The prevailing legal position and opinion of professional societies such as the European Society for Human Reproduction and Embryology and the American Society for Reproductive Medicine is that posthumous sperm conception should only occur in the presence of explicit written consent from the deceased man. However, in our opinion this is an impractical approach as the majority of deaths of reproductive-age men are sudden and unexpected, thereby precluding explicit consent. Previously in this journal we have outlined arguments supporting a move to a standard of presumed consent for posthumous conception, with provisions for men to ‘opt out’ and safeguards to protect the welfare of the prospective mother and her child. In a recent commentary in this journal, Kroon outlines arguments against our position of presumed consent as an unacceptable violation of the deceased's autonomy. However, such arguments on the primacy of the rights of the dead are in our opinion not paramount, especially since this position blocks access to posthumous conception for the majority who support its use. The objective of this commentary is to provide a rebuttal to the concerns raised by Kroon and hopefully reorientate the discussion towards the rights and welfare of the living (widow, prospective child), not the dead.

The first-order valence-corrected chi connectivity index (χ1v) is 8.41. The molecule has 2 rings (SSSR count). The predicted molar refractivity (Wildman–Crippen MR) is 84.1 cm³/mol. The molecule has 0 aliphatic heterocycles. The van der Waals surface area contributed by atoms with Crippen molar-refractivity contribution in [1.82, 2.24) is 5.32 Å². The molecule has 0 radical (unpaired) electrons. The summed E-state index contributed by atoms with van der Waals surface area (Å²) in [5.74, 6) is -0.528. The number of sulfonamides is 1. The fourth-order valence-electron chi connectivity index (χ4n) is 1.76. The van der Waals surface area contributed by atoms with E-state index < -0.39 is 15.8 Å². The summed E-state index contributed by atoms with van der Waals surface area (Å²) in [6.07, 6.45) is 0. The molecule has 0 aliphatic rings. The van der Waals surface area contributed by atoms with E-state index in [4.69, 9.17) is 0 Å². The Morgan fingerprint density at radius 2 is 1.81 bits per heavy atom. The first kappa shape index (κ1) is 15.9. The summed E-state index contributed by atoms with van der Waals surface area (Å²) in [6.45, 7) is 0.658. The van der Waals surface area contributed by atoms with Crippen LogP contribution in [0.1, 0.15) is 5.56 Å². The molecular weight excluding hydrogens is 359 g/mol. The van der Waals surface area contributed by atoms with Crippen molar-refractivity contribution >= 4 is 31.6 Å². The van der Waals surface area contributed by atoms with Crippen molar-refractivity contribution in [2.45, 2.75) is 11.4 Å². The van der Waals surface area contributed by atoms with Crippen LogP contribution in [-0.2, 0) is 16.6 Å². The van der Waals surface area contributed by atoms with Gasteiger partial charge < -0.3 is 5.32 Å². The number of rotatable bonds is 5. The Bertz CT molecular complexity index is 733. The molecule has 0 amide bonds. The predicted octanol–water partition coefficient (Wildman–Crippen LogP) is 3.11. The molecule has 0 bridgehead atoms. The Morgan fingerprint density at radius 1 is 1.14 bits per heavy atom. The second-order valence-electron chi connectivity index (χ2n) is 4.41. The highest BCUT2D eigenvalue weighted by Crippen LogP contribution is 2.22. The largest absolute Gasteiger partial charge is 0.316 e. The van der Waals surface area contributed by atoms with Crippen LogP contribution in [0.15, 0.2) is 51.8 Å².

- posthumous conception